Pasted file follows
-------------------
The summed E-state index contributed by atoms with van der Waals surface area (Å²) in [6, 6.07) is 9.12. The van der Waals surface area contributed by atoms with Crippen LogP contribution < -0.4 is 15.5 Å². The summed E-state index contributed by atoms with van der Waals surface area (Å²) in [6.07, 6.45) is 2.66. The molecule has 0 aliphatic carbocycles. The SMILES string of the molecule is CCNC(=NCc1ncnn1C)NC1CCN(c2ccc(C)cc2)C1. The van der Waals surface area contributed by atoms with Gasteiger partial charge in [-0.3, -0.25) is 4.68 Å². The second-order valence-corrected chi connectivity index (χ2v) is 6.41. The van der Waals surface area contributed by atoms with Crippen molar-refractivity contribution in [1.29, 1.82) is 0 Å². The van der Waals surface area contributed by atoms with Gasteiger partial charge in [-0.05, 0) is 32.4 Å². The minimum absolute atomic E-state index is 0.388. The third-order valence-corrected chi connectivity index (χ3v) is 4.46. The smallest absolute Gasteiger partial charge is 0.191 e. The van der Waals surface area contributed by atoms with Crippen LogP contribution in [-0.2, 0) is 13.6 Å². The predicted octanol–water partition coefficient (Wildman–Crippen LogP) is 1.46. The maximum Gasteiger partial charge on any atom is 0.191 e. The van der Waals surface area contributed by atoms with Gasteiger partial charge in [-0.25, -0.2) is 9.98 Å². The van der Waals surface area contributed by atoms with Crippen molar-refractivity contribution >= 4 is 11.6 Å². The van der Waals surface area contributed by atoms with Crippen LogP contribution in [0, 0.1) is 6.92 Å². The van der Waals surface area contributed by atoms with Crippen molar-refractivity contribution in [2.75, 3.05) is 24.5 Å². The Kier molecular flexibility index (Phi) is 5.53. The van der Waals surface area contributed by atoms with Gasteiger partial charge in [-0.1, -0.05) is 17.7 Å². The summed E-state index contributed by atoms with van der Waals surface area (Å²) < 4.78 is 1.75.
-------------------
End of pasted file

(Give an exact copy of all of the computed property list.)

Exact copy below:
The summed E-state index contributed by atoms with van der Waals surface area (Å²) in [6, 6.07) is 9.12. The van der Waals surface area contributed by atoms with Crippen LogP contribution < -0.4 is 15.5 Å². The summed E-state index contributed by atoms with van der Waals surface area (Å²) in [6.07, 6.45) is 2.66. The molecule has 0 aliphatic carbocycles. The SMILES string of the molecule is CCNC(=NCc1ncnn1C)NC1CCN(c2ccc(C)cc2)C1. The van der Waals surface area contributed by atoms with Gasteiger partial charge in [-0.3, -0.25) is 4.68 Å². The second-order valence-corrected chi connectivity index (χ2v) is 6.41. The van der Waals surface area contributed by atoms with Crippen molar-refractivity contribution in [1.29, 1.82) is 0 Å². The van der Waals surface area contributed by atoms with Gasteiger partial charge in [-0.05, 0) is 32.4 Å². The minimum absolute atomic E-state index is 0.388. The third-order valence-corrected chi connectivity index (χ3v) is 4.46. The smallest absolute Gasteiger partial charge is 0.191 e. The van der Waals surface area contributed by atoms with Crippen LogP contribution in [-0.2, 0) is 13.6 Å². The predicted octanol–water partition coefficient (Wildman–Crippen LogP) is 1.46. The maximum Gasteiger partial charge on any atom is 0.191 e. The van der Waals surface area contributed by atoms with Gasteiger partial charge in [-0.25, -0.2) is 9.98 Å². The van der Waals surface area contributed by atoms with Crippen molar-refractivity contribution >= 4 is 11.6 Å². The van der Waals surface area contributed by atoms with Crippen LogP contribution in [0, 0.1) is 6.92 Å². The van der Waals surface area contributed by atoms with Crippen molar-refractivity contribution in [2.75, 3.05) is 24.5 Å². The Kier molecular flexibility index (Phi) is 5.53. The van der Waals surface area contributed by atoms with Gasteiger partial charge in [-0.1, -0.05) is 17.7 Å². The summed E-state index contributed by atoms with van der Waals surface area (Å²) < 4.78 is 1.75.